The most reputable examples of events or observations that defy a PHYSICS explanation are found in the world of quantum mechanics. Tiny subatomic particles have been studied carefully and been found to have numerous characteristics and behaviors which they simply "cannot" have according to well understood principles of physics. For example, a particle can be in two different places at the same time; it can move from one place to another without going through the intervening space; it can affect another distant particle without any connection or communication between them; etc. Such events or observations are generally written off as obeying laws of physics that we do not (yet) understand, and that, in any case, apply only on very small scales of size.

Perhaps the most incredible observation in the quantum mechanical world is that some entities or their various properties do not appear--that is, they do not exist--until they are observed. Thus a ray of light may have been emitted billions of years ago, but it manifests itself either as a particle or a wave depending on how it is observed--and each of these kinds of manifestations has properties that are incompatible with the other. Moreover, whichever manifestation we choose to look for and therefore to find, the other can never reappear. The verbal formulation for this phenomenon is that the entity initially exists only as a probability wave and that this probability collapses into one manifestation or the other.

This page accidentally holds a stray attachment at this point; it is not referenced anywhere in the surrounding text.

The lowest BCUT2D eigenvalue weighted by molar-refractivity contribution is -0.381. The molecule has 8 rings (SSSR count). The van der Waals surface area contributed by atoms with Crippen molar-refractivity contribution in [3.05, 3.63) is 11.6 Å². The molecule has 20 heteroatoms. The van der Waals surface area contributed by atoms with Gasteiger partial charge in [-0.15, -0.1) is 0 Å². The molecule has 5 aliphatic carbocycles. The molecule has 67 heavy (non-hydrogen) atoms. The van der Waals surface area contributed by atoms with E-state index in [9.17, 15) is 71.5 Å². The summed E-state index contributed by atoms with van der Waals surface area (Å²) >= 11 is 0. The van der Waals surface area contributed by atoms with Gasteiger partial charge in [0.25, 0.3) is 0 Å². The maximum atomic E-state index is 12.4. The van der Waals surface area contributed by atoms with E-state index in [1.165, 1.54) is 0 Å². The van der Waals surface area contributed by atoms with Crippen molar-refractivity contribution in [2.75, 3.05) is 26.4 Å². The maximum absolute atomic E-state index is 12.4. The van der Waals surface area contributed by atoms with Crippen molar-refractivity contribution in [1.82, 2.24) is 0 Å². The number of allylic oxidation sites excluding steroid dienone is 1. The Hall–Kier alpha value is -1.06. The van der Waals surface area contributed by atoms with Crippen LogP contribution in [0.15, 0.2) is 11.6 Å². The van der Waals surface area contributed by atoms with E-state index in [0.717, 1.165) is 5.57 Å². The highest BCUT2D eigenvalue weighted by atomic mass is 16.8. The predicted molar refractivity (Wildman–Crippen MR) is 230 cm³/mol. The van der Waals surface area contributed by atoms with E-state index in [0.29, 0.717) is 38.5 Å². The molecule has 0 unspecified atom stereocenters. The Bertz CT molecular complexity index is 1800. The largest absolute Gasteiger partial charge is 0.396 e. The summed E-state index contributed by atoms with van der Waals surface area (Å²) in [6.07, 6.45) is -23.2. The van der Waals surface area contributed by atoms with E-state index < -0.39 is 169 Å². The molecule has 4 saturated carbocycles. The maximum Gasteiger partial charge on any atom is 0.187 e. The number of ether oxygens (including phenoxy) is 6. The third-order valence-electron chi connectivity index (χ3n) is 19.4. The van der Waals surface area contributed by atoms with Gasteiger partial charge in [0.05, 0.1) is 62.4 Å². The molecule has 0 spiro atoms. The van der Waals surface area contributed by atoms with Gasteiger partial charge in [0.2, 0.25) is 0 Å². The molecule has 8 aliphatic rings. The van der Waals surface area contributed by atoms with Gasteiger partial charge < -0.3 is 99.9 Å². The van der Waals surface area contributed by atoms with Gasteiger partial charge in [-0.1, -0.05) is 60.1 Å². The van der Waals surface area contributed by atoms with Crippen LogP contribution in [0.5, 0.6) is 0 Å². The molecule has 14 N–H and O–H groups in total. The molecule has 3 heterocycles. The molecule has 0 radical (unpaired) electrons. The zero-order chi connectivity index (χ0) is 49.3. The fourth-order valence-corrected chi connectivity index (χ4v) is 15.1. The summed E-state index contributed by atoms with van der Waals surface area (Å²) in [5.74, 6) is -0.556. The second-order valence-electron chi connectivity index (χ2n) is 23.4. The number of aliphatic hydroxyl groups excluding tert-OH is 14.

In addition to quantum mechanics, in cosmology there are also strange occurrences that defy logical, PHYSICS explanations. For example, there are a dozen or more physics constants such as the speed of light, the strength of gravity, and the fine structure constant for which there seems to be no reasonable explanation as to why they are exactly the strengths or values that they are, but if they were even a tiny fraction of a percent different, reality as we know it (including the existence of atoms and planets and life and thinking) would not exist. The Universe is some 13.7 billion years old, and these physics straight-jackets seem to have been built into the Universe from the beginning so that now, 13.7 billion years later, human beings are able to exist and to wonder about them.